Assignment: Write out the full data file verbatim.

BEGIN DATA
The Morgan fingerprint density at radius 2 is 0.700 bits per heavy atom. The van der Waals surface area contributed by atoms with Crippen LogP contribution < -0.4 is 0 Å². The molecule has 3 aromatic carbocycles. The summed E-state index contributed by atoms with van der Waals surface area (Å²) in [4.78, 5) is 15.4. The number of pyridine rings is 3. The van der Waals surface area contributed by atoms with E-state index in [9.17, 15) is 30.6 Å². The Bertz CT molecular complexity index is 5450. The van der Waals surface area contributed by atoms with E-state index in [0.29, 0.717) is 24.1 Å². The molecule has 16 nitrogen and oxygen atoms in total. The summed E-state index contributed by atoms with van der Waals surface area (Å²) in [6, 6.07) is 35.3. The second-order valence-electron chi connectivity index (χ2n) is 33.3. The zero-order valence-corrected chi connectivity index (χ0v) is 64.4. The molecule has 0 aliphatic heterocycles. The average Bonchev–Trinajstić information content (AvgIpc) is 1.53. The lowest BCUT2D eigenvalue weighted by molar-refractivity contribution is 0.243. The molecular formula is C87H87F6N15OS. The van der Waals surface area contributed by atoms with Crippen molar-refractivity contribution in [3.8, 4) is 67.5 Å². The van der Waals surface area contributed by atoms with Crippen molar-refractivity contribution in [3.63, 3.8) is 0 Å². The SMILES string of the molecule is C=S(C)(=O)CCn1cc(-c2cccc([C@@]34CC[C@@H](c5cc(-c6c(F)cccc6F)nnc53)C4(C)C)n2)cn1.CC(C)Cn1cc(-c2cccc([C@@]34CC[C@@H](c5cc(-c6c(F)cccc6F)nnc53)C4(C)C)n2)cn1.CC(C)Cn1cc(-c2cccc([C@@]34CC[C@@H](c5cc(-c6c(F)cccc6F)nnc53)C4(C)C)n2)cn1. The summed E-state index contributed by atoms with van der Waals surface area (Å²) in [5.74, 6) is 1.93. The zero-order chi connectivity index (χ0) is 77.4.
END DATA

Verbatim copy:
The Morgan fingerprint density at radius 2 is 0.700 bits per heavy atom. The van der Waals surface area contributed by atoms with Crippen LogP contribution < -0.4 is 0 Å². The molecule has 3 aromatic carbocycles. The summed E-state index contributed by atoms with van der Waals surface area (Å²) in [4.78, 5) is 15.4. The number of pyridine rings is 3. The van der Waals surface area contributed by atoms with E-state index in [9.17, 15) is 30.6 Å². The Bertz CT molecular complexity index is 5450. The van der Waals surface area contributed by atoms with E-state index in [0.29, 0.717) is 24.1 Å². The molecule has 16 nitrogen and oxygen atoms in total. The summed E-state index contributed by atoms with van der Waals surface area (Å²) in [6, 6.07) is 35.3. The second-order valence-electron chi connectivity index (χ2n) is 33.3. The zero-order valence-corrected chi connectivity index (χ0v) is 64.4. The molecule has 0 aliphatic heterocycles. The average Bonchev–Trinajstić information content (AvgIpc) is 1.53. The lowest BCUT2D eigenvalue weighted by molar-refractivity contribution is 0.243. The molecular formula is C87H87F6N15OS. The van der Waals surface area contributed by atoms with Crippen molar-refractivity contribution in [3.8, 4) is 67.5 Å². The van der Waals surface area contributed by atoms with Crippen molar-refractivity contribution in [3.63, 3.8) is 0 Å². The SMILES string of the molecule is C=S(C)(=O)CCn1cc(-c2cccc([C@@]34CC[C@@H](c5cc(-c6c(F)cccc6F)nnc53)C4(C)C)n2)cn1.CC(C)Cn1cc(-c2cccc([C@@]34CC[C@@H](c5cc(-c6c(F)cccc6F)nnc53)C4(C)C)n2)cn1.CC(C)Cn1cc(-c2cccc([C@@]34CC[C@@H](c5cc(-c6c(F)cccc6F)nnc53)C4(C)C)n2)cn1. The summed E-state index contributed by atoms with van der Waals surface area (Å²) in [5.74, 6) is 1.93. The zero-order chi connectivity index (χ0) is 77.4.